Experts and Elites Give Marathon Advice

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Hundreds of runners came to the UP Comedy Club on Sunday morning for Fleet Feet’s annual Breaking Through the Wall seminar, a 90-minute session featuring insights on all aspects of marathoning both from local professionals and elite runners.

The panel, which included Chicago Endurance Sports Training Program Manager Ryan Caturan, Accelerated Rehab Manager Pat Vignona, PT, certified MDT, certified dietician Allison Parker, MS, RDN, Bank of America Chicago Marathon Executive Director Carey Pinkowski, world record holder Deena Kastor and 2014 Boston Marathon champion Meb Keflezighi covered topics ranging from mental toughness, proper nutrition during taper and before the race, race day logistics, and, of course, how to overcome “The Wall,” a part of the marathon many runners find around mile 20 when their muscles run out of glycogen.

“We train so our muscles can stores glycogen,” Parker said. “Take in nutrition before you get hungry. The morning of the race you have to eat something.”

Though glycogen depletion may physically cause a runner to feel he or she has hit the wall, the mental aspect of hitting the wall can present equal challenges.

“A lot of people get down on themselves,” Caturan said. “Don’t put your head down. You’re doing a big thing. Look for inspiration. Use everything around you to keep yourself going.”

Both Kastor and Keflezighi spoke of using outside inspiration to help them push through difficult portions of past races. Kastor, who set the masters world half marathon record at Rock •n’ Roll Philadelphia on Nov. 21, mentioned using this tactic in particular during quiet areas of the race.

“In lonely sections, I’d use my mantra, and when that stopped working I looked for outside inspiration,” Kastor said. “Relentlessly working through it is the difference between you and those at home.”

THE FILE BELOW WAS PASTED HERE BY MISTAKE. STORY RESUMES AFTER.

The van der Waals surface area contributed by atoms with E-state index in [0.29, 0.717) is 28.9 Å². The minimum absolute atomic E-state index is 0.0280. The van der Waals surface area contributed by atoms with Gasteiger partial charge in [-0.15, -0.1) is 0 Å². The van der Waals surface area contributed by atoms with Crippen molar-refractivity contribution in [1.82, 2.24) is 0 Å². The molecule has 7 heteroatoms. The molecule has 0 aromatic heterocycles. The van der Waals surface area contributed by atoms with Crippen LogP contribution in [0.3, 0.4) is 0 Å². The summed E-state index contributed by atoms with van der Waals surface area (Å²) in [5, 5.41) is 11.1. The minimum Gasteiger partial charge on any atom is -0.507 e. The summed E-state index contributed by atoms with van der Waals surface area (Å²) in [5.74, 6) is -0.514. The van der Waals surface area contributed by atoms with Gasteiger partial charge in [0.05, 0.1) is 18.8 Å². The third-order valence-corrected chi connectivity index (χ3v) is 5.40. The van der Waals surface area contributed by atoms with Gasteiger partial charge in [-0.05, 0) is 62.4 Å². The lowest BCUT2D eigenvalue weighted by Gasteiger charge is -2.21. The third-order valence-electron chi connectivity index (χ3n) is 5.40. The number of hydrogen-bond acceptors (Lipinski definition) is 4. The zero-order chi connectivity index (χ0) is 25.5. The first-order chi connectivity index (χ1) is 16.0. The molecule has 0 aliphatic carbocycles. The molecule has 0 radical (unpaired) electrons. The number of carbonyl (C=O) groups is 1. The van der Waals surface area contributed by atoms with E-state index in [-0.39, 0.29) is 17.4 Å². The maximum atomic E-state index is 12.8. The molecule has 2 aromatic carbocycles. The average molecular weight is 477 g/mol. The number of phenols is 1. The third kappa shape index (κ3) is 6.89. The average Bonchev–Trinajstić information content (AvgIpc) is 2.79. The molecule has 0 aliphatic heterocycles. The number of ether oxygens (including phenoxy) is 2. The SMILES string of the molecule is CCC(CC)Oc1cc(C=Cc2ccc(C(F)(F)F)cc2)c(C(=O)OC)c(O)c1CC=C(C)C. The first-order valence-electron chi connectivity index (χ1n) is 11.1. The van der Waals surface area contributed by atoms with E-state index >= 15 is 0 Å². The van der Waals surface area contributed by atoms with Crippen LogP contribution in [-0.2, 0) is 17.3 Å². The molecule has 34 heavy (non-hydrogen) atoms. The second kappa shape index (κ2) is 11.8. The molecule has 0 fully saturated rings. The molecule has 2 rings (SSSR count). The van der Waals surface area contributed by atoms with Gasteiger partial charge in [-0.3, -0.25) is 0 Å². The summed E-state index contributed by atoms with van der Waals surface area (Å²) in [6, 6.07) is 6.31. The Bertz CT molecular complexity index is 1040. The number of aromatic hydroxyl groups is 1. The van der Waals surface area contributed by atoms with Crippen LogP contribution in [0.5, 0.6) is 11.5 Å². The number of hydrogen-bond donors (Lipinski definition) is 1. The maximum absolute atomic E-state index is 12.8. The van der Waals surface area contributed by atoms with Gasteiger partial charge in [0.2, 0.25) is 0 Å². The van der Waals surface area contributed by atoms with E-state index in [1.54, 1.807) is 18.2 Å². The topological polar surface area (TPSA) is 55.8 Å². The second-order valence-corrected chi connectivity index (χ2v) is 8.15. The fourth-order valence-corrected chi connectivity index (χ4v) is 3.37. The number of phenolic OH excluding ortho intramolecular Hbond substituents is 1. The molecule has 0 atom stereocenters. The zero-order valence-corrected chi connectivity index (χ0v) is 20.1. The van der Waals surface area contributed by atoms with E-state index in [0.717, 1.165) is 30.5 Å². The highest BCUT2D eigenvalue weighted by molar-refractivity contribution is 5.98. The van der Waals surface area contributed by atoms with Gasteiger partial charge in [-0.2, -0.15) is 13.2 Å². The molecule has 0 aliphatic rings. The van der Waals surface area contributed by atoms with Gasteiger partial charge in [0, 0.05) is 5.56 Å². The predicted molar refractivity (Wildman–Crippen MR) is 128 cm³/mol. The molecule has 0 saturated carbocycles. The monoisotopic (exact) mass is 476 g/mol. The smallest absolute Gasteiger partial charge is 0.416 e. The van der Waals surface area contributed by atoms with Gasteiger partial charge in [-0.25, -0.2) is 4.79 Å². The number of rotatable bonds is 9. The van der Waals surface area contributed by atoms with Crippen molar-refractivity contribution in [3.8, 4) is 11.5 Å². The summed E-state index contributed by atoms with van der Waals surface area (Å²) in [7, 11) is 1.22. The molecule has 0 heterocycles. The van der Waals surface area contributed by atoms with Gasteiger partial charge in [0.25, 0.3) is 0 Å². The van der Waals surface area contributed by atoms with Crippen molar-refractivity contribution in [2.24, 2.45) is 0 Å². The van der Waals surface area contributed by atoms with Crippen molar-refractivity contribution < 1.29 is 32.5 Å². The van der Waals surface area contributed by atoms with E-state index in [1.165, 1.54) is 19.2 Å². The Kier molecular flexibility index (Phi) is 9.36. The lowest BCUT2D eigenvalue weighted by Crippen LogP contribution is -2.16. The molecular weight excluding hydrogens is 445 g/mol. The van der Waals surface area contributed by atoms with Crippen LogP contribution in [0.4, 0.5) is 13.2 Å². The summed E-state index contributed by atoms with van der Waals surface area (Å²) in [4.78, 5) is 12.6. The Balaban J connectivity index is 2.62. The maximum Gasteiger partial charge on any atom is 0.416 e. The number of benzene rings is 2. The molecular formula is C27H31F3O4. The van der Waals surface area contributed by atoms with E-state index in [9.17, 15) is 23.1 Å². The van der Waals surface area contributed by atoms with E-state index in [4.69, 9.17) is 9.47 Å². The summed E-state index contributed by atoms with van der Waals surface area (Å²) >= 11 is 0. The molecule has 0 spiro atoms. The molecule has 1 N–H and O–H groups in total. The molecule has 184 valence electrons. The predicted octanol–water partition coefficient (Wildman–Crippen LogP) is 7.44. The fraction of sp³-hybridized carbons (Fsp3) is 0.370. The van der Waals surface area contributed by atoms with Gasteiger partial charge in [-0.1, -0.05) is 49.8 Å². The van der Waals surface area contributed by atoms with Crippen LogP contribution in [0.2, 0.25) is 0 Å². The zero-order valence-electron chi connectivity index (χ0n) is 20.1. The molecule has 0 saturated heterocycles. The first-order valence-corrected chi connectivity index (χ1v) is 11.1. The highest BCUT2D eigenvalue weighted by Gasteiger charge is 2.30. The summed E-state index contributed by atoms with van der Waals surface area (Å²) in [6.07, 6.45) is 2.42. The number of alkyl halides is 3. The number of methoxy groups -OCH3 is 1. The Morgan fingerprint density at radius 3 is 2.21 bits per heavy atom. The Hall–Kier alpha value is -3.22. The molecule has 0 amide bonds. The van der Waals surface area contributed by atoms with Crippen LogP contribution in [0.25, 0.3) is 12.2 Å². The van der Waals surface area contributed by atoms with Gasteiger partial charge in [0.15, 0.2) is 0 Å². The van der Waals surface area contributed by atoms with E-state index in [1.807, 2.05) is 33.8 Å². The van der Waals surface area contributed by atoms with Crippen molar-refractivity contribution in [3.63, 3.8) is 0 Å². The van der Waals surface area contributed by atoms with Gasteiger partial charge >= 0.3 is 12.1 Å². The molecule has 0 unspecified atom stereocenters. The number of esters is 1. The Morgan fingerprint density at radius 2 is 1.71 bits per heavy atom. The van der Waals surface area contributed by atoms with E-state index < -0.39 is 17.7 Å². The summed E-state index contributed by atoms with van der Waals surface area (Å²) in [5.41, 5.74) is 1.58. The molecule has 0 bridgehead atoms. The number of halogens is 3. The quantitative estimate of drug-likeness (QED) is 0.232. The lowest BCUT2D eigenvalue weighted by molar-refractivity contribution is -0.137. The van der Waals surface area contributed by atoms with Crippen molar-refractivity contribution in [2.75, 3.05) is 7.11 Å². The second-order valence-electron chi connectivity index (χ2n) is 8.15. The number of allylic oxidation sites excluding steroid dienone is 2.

Keflezighi, though currently best known for his PR performance at the 2014 Boston Marathon, struggled mightily during the last seven miles of the 2013 New York City Marathon, resorting to a run/walk method to finish the race.

“I had one goal: to get to the finish line,” Keflezighi said. “I had gone through months of sacrifice. Why did you do this? You want to get to the finish line.”

To set yourself up for physical success, Parker suggested making sure that 60 to 70 percent of a runner’s daily calories come from carbohydrates in the last two weeks before the marathon. Kastor and Keflezighi mentioned grazing on snacks throughout the day during that time frame as a way to increase one’s carb intake without overdoing it.

Panelists also suggested minimizing race day stress by coming up with a plan for the day well in advance.

“Know how you’re going to get to the start line,” Pinkowski said. “Practice on the El if you don’t usually take it, or drive down to the race early. You don’t want to get behind on transportation.”

Finally, as race morning arrives, Kastor emphasized the importance of positivity during the event.

“I like to think of nerves as excitement,” Kastor said. “You can call it nerves, but I think you’re doing yourself a disservice by doing that. Tweak your self-talk. Smile during the race. It’s your job to represent this sport, and it’s your obligation to make it look really good.”